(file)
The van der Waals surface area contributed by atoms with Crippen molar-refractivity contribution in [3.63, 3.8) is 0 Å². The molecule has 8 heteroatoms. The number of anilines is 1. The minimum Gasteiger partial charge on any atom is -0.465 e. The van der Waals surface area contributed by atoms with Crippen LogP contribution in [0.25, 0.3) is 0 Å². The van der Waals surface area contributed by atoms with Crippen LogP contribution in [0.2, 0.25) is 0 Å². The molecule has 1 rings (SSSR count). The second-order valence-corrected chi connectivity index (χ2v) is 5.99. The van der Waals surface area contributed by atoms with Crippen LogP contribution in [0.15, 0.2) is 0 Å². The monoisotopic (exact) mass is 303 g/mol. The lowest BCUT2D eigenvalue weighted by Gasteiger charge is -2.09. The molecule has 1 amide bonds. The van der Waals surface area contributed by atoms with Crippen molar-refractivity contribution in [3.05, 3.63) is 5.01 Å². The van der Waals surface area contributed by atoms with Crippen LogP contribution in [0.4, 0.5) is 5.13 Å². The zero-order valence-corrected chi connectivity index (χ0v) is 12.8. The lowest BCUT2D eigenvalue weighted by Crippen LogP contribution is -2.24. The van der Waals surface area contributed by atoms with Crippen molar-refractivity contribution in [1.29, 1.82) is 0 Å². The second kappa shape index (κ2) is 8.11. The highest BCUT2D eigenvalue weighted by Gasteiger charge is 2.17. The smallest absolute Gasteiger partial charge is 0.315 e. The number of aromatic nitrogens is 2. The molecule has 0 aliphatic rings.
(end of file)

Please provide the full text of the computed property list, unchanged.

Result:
The van der Waals surface area contributed by atoms with Crippen molar-refractivity contribution in [3.63, 3.8) is 0 Å². The molecule has 8 heteroatoms. The number of anilines is 1. The minimum Gasteiger partial charge on any atom is -0.465 e. The van der Waals surface area contributed by atoms with Crippen LogP contribution in [0.25, 0.3) is 0 Å². The van der Waals surface area contributed by atoms with Crippen LogP contribution in [0.2, 0.25) is 0 Å². The molecule has 1 rings (SSSR count). The second-order valence-corrected chi connectivity index (χ2v) is 5.99. The van der Waals surface area contributed by atoms with Crippen LogP contribution in [0.15, 0.2) is 0 Å². The monoisotopic (exact) mass is 303 g/mol. The lowest BCUT2D eigenvalue weighted by Gasteiger charge is -2.09. The molecule has 1 amide bonds. The van der Waals surface area contributed by atoms with Crippen molar-refractivity contribution in [3.05, 3.63) is 5.01 Å². The van der Waals surface area contributed by atoms with Crippen LogP contribution in [0.4, 0.5) is 5.13 Å². The zero-order valence-corrected chi connectivity index (χ0v) is 12.8. The lowest BCUT2D eigenvalue weighted by Crippen LogP contribution is -2.24. The van der Waals surface area contributed by atoms with Crippen molar-refractivity contribution in [1.29, 1.82) is 0 Å². The second kappa shape index (κ2) is 8.11. The highest BCUT2D eigenvalue weighted by Gasteiger charge is 2.17. The smallest absolute Gasteiger partial charge is 0.315 e. The number of aromatic nitrogens is 2. The molecule has 0 aliphatic rings.